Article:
Prohibition: A Bad Idea Revisited

 

New York City Deputy Police Commissioner John A. Leach, right, watching agents pour liquor into sewer following a raid, ca. 1921

New York City Deputy Police Commissioner John A. Leach, right, watching agents pour liquor into sewer following a raid, ca. 1921

Prohibition from PBS is a three-part, five-and-a-half-hour documentary film series directed by Ken Burns and Lynn Novick that tells the story of the rise, rule, and fall of the Eighteenth Amendment to the U.S. Constitution and the entire era it encompassed.

It airs on WOSU in October 2011.

It’s a bit of a departure for Ken Burns in some ways, as it leaves behind the reverence and awe he showered on the Natural Parks (National Parks: America’s Best Idea) and the World War II veterans (The War) for a more journalistic look at America.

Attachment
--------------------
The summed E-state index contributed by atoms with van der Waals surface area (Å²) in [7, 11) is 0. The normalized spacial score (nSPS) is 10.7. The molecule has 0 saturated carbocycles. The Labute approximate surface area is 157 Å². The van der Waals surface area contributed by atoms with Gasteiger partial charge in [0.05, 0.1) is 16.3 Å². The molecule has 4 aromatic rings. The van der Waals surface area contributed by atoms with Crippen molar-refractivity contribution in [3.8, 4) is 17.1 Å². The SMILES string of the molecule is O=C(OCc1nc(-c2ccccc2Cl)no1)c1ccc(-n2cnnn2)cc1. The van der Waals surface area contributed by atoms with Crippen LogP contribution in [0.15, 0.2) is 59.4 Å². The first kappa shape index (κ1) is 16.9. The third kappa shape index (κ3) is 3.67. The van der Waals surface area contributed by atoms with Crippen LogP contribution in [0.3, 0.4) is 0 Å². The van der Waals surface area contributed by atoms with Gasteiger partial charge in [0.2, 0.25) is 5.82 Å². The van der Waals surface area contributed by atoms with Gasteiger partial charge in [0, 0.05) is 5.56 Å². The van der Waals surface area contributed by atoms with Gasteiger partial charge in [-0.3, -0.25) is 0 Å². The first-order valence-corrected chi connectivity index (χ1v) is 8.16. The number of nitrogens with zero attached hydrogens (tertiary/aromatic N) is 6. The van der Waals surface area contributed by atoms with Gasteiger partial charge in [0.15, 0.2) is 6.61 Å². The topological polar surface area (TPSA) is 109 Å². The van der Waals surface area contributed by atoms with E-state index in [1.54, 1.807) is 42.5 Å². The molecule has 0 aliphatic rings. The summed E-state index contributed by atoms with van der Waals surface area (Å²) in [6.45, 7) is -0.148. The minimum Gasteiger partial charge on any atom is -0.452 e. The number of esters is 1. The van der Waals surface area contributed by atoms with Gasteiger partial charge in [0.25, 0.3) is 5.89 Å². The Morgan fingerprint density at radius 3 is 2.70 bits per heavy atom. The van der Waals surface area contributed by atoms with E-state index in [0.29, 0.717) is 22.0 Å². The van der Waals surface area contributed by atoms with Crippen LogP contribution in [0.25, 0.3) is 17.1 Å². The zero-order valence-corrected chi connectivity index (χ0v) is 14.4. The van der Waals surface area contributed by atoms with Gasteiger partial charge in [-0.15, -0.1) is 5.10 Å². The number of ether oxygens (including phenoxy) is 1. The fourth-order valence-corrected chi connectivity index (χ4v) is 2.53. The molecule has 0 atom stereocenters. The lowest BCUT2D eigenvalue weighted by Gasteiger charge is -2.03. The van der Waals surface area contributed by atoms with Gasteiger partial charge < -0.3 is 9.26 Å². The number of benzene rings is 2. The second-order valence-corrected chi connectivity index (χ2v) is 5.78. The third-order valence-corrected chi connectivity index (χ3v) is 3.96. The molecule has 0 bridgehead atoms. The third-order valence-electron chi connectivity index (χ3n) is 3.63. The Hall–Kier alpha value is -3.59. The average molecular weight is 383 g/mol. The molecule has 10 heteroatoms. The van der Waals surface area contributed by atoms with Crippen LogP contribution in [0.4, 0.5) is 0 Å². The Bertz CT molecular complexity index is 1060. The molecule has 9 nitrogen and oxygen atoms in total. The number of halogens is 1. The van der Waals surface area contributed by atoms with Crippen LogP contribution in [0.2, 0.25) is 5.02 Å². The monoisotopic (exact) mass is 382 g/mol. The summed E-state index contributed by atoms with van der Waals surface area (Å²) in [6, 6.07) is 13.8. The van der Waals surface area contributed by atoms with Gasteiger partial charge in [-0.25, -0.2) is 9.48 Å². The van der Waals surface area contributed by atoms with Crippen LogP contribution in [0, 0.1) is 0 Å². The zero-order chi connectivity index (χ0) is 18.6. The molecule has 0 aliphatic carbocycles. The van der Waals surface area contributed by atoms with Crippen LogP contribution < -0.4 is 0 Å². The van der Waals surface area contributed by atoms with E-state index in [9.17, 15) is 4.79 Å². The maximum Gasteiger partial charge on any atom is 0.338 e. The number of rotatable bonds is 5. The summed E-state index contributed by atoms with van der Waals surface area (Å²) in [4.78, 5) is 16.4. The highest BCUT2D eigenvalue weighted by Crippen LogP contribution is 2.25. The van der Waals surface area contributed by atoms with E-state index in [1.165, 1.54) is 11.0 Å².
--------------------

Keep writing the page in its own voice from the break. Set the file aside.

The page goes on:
On the other hand, this is what Burns and his team does best: digging through the misconceptions, the hyperbole, and the stories that hide larger stories to find what makes (or made) America what it is.

Morality is on trial, here. The churches railed against the evils of alcohol. The growing Women’s Suffrage movement of the early 1900s joined with the temperance movement (though is was an odd union, to say the least), and, suddenly, the Constitution was changed.

Just as suddenly, thugs became celebrities, responsible authority was rendered impotent, and social mores in place for a century were obliterated. Americans drank more than ever.

Daniel Okrent‘s book, Last Call: The Rise and Fall of Prohibition, on which the film is based, is an amazing read, one of the best non-fiction books I’ve read in years. The documentary should be equally enthralling.

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